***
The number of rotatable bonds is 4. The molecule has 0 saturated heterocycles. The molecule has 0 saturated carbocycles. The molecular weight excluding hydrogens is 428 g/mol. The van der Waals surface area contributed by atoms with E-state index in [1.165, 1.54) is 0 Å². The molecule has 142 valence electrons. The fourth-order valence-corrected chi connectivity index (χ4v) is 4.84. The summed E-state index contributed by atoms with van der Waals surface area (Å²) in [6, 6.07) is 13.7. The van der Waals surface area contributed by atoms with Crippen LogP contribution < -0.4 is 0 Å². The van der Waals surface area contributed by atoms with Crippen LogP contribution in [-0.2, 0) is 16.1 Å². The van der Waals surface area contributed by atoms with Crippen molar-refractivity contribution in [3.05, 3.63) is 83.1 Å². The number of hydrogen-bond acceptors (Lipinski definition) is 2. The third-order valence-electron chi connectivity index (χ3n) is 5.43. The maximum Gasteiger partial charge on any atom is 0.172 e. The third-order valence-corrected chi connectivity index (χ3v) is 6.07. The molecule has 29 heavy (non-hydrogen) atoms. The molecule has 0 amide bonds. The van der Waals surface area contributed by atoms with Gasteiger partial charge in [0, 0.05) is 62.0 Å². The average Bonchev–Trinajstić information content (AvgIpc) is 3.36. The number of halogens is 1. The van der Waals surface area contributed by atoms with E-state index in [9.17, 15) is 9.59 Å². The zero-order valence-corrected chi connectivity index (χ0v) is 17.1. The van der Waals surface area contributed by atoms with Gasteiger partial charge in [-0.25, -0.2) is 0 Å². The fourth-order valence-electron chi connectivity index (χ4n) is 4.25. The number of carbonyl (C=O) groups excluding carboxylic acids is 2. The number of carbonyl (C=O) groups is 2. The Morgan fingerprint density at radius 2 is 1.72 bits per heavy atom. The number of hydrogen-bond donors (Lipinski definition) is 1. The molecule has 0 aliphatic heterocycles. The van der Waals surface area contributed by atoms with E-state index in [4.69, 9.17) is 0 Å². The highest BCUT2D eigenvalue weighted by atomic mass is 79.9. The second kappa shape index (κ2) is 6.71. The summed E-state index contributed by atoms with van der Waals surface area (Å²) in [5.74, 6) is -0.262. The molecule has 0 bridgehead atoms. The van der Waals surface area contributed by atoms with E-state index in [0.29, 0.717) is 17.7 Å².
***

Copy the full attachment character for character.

The number of rotatable bonds is 4. The molecule has 0 saturated heterocycles. The molecule has 0 saturated carbocycles. The molecular weight excluding hydrogens is 428 g/mol. The van der Waals surface area contributed by atoms with E-state index in [1.165, 1.54) is 0 Å². The molecule has 142 valence electrons. The fourth-order valence-corrected chi connectivity index (χ4v) is 4.84. The summed E-state index contributed by atoms with van der Waals surface area (Å²) in [6, 6.07) is 13.7. The van der Waals surface area contributed by atoms with Crippen LogP contribution < -0.4 is 0 Å². The van der Waals surface area contributed by atoms with Crippen LogP contribution in [-0.2, 0) is 16.1 Å². The van der Waals surface area contributed by atoms with Crippen molar-refractivity contribution in [3.05, 3.63) is 83.1 Å². The number of hydrogen-bond acceptors (Lipinski definition) is 2. The third-order valence-electron chi connectivity index (χ3n) is 5.43. The maximum Gasteiger partial charge on any atom is 0.172 e. The third-order valence-corrected chi connectivity index (χ3v) is 6.07. The molecule has 29 heavy (non-hydrogen) atoms. The molecule has 0 amide bonds. The van der Waals surface area contributed by atoms with Gasteiger partial charge in [0, 0.05) is 62.0 Å². The average Bonchev–Trinajstić information content (AvgIpc) is 3.36. The number of halogens is 1. The van der Waals surface area contributed by atoms with E-state index in [9.17, 15) is 9.59 Å². The zero-order valence-corrected chi connectivity index (χ0v) is 17.1. The van der Waals surface area contributed by atoms with Gasteiger partial charge in [-0.25, -0.2) is 0 Å². The fourth-order valence-electron chi connectivity index (χ4n) is 4.25. The number of carbonyl (C=O) groups excluding carboxylic acids is 2. The number of carbonyl (C=O) groups is 2. The Morgan fingerprint density at radius 2 is 1.72 bits per heavy atom. The number of hydrogen-bond donors (Lipinski definition) is 1. The molecule has 0 aliphatic heterocycles. The van der Waals surface area contributed by atoms with E-state index in [4.69, 9.17) is 0 Å². The highest BCUT2D eigenvalue weighted by atomic mass is 79.9. The second kappa shape index (κ2) is 6.71. The summed E-state index contributed by atoms with van der Waals surface area (Å²) in [5.74, 6) is -0.262. The molecule has 0 bridgehead atoms. The van der Waals surface area contributed by atoms with E-state index in [0.29, 0.717) is 17.7 Å².